You probably haven't met our official tour guide yet. We call her Simone. She's a bit testy at times, but always gets us safely to our destination (although sometimes in rather roundabout ways). She added an extra one-time $89 fee to our trip budget, but we're very satisfied with her performance so far. You see, Simone is our trusty GPS unit!
Leaving Las Vegas, she guided us through the Hoover Dam area on our way to Arizona, a geographic area that I think would be better described as a "state of extremes." There, we experienced super hot, sunny days, freezing nights, snow outside even when it's sunny and hot, and also a bizarre experience we had in which some bananas actually froze and then nearly roasted all in the same day.
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We encourage you to link to the All Raw Directory. The more users the directory has, the more raw resources we'll all have available at our fingertips. Here are some graphic buttons you can copy for blogs, web sites, etc. Just copy and link to www.AllRawdirectory.com.
Okay, my Raw Fu 100 Day Challenge is set!
I'm going to transition to the 80/10/10 version of raw. I'm doing it gradually, however. For the first 10 days, I'm eating no fats before dinner. Then with dinner, I'll eat as much fat as I desire, but I will be conscious of how much of it I'm consuming. For the second 10 days, I'm going to continue the same as the first week, but I'm going to reduce my fat in the evening to half of what I normally would eat. I haven't made set plans for the final sets of ten days, but I want to be following 80/10/10 by the beginning of the final week.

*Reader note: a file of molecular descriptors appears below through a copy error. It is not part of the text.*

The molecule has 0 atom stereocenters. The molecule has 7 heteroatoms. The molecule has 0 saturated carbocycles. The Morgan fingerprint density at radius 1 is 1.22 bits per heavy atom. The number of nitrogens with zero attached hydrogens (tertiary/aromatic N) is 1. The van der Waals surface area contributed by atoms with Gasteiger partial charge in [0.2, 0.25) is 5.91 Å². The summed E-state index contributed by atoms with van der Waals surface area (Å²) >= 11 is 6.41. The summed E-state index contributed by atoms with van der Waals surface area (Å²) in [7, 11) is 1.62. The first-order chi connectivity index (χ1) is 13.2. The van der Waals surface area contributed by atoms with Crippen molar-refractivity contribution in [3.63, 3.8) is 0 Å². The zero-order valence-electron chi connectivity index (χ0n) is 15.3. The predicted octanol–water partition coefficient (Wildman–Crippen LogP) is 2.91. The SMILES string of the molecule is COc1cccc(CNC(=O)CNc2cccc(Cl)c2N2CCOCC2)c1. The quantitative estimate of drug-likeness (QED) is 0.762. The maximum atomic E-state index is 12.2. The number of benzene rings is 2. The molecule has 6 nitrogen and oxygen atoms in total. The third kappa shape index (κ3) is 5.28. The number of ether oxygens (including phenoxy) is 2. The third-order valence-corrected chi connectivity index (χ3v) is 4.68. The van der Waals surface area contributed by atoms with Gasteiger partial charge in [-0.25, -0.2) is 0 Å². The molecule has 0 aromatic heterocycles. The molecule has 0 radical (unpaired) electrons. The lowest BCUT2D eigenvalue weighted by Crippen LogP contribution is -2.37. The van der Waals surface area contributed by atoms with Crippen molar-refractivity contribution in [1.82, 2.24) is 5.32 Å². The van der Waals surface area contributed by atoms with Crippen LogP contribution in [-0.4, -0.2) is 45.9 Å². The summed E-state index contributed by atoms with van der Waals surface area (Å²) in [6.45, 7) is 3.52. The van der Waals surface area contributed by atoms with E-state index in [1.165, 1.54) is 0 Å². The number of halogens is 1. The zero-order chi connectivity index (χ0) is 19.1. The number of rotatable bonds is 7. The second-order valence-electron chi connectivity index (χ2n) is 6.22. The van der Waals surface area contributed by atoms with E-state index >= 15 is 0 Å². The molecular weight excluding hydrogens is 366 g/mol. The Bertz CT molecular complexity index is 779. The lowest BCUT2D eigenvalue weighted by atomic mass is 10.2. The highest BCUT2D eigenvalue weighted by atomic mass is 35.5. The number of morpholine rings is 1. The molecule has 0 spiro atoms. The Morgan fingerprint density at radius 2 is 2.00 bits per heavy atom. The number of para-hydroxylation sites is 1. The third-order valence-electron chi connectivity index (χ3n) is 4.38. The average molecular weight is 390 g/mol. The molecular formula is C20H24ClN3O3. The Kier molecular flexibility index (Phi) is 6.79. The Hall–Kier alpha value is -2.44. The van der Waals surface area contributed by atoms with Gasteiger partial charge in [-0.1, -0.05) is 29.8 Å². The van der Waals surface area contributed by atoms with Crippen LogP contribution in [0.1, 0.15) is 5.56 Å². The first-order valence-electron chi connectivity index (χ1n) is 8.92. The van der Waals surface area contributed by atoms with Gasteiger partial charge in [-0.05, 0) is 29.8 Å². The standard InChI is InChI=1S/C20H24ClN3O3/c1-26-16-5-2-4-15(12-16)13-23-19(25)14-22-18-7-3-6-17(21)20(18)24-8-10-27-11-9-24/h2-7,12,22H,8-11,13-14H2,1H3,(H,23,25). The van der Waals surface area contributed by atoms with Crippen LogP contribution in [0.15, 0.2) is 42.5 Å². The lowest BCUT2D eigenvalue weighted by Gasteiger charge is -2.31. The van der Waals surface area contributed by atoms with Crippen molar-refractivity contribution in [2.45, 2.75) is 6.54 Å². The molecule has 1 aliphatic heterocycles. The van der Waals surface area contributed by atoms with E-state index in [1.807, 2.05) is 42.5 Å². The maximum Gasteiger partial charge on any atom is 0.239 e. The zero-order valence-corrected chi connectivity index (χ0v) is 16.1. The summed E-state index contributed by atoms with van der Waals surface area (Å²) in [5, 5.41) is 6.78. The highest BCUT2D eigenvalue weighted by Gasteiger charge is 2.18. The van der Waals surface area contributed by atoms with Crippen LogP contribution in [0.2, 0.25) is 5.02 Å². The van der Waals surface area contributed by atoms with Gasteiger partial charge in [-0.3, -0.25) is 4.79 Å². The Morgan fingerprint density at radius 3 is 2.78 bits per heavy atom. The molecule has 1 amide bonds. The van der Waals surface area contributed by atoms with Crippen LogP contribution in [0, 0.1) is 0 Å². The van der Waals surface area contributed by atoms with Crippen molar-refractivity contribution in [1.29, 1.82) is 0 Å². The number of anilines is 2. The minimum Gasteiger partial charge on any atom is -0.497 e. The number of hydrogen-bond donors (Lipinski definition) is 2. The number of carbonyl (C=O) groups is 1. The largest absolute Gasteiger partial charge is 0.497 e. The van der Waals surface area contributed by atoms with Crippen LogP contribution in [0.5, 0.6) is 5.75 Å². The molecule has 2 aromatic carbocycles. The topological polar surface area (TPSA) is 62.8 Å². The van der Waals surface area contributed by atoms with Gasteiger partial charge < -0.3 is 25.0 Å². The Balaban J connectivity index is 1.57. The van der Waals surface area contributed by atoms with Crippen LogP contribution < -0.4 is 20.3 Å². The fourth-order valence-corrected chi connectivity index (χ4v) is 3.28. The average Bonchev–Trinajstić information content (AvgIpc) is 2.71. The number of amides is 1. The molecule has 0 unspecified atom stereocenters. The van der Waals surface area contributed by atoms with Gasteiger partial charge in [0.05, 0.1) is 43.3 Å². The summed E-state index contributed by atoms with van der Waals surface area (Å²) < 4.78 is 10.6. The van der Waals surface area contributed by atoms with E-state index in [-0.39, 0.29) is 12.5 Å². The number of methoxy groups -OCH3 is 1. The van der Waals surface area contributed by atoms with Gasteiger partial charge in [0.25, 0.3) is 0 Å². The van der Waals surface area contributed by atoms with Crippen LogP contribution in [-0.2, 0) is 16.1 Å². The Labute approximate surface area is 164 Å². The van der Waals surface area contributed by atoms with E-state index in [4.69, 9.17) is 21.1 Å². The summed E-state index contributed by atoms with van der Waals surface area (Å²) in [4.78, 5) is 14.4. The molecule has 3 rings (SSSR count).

Why 80/10/10? Because when I read about it, and I talk with others who follow it, it seems to make sense and work for others. After almost two years of raw foods, I am doing great with 90 pounds left behind, but I've been stuck at a weight that isn't really my ideal (I'm currently 137 pounds and I'm only 5'4"). I'm happy with myself, but my goal is to be as healthy and vibrant as I can be, to live a very long, fulfilling, energetic life.
On this page, we'd like to share some information about vegetable juicers. There are a number of different kinds, and we'll try to offer some background on many of the leading ones. We're affiliates for some, so if you're in the market for one of the ones we discuss, please follow the links we provide (or click the juicer pics) and you'll help support Pure Jeevan. But, either way, we certainly encourage you to consume fresh, delicious, nourishing veggie juices regularly!
The PowerGrind Pro is a juicer put out by Jay Kordich, commonly known as the "father of juicing" by many in the raw food / living food world. In fact, our very first juicer was a "JuiceMan" model, purchased back in the early 1990s! But this is an entirely new machine, retooled from the ground up recently. At $289, it's a fairly high-end juicer (as compared with, say, department store models). However, it's certainly got the power and features to back up that level of investment. ?Head on over to the Jay Kordich web site for full details on the latest models.
A year or two ago, when we still lived in Pittsburgh, we hosted the Monarch's (Matt & Angela) during one of their speaking tours. I remember Angela firing up their juicer in the morning and I thought (or possibly even said), "Wow, your juicer is broken!" I swore that something was wrong because it didn't sound like anything I'd heard before. But they then told us about what was then the newest juicer on the market -- the Hurom Slow juicer. It's garnered a lot of positive testimonials over the past few years, from quite a lot of juicing enthusiasts. While many of the features are nice, we imagine the the most important potential benefit would be the slower speed, which theoretically means less oxidation, less processing, and thus healthier juice. If we were in the market today, I've no doubt we'd try one of these, too (even at $359)! These juicers are available through our good friends at Natural Zing!